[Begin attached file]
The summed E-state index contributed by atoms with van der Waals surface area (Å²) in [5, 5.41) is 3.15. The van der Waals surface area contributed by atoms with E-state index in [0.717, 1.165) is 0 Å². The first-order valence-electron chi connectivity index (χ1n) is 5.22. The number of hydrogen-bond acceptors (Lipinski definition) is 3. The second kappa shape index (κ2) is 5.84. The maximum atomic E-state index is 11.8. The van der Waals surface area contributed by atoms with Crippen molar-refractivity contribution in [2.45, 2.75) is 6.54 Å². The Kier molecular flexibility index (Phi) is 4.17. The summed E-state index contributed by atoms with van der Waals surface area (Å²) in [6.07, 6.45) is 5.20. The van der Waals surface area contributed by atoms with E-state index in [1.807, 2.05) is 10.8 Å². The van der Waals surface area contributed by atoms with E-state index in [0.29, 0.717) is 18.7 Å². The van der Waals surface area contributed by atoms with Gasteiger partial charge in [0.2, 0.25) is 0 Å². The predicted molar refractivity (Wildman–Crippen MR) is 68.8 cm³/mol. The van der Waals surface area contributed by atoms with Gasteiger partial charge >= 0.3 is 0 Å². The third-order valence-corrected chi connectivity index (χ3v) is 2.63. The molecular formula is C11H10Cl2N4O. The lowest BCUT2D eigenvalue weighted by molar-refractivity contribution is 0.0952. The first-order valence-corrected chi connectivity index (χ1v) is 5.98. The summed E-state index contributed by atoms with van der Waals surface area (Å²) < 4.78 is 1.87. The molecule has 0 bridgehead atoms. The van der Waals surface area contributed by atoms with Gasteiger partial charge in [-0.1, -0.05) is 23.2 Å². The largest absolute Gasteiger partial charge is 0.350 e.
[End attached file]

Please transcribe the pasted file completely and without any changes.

The summed E-state index contributed by atoms with van der Waals surface area (Å²) in [5, 5.41) is 3.15. The van der Waals surface area contributed by atoms with E-state index in [0.717, 1.165) is 0 Å². The first-order valence-electron chi connectivity index (χ1n) is 5.22. The number of hydrogen-bond acceptors (Lipinski definition) is 3. The second kappa shape index (κ2) is 5.84. The maximum atomic E-state index is 11.8. The van der Waals surface area contributed by atoms with Crippen molar-refractivity contribution in [2.45, 2.75) is 6.54 Å². The Kier molecular flexibility index (Phi) is 4.17. The summed E-state index contributed by atoms with van der Waals surface area (Å²) in [6.07, 6.45) is 5.20. The van der Waals surface area contributed by atoms with E-state index in [1.807, 2.05) is 10.8 Å². The van der Waals surface area contributed by atoms with E-state index in [0.29, 0.717) is 18.7 Å². The van der Waals surface area contributed by atoms with Gasteiger partial charge in [0.2, 0.25) is 0 Å². The predicted molar refractivity (Wildman–Crippen MR) is 68.8 cm³/mol. The van der Waals surface area contributed by atoms with Gasteiger partial charge >= 0.3 is 0 Å². The third-order valence-corrected chi connectivity index (χ3v) is 2.63. The molecular formula is C11H10Cl2N4O. The lowest BCUT2D eigenvalue weighted by molar-refractivity contribution is 0.0952. The first-order valence-corrected chi connectivity index (χ1v) is 5.98. The summed E-state index contributed by atoms with van der Waals surface area (Å²) < 4.78 is 1.87. The molecule has 0 bridgehead atoms. The van der Waals surface area contributed by atoms with Gasteiger partial charge in [-0.1, -0.05) is 23.2 Å². The largest absolute Gasteiger partial charge is 0.350 e.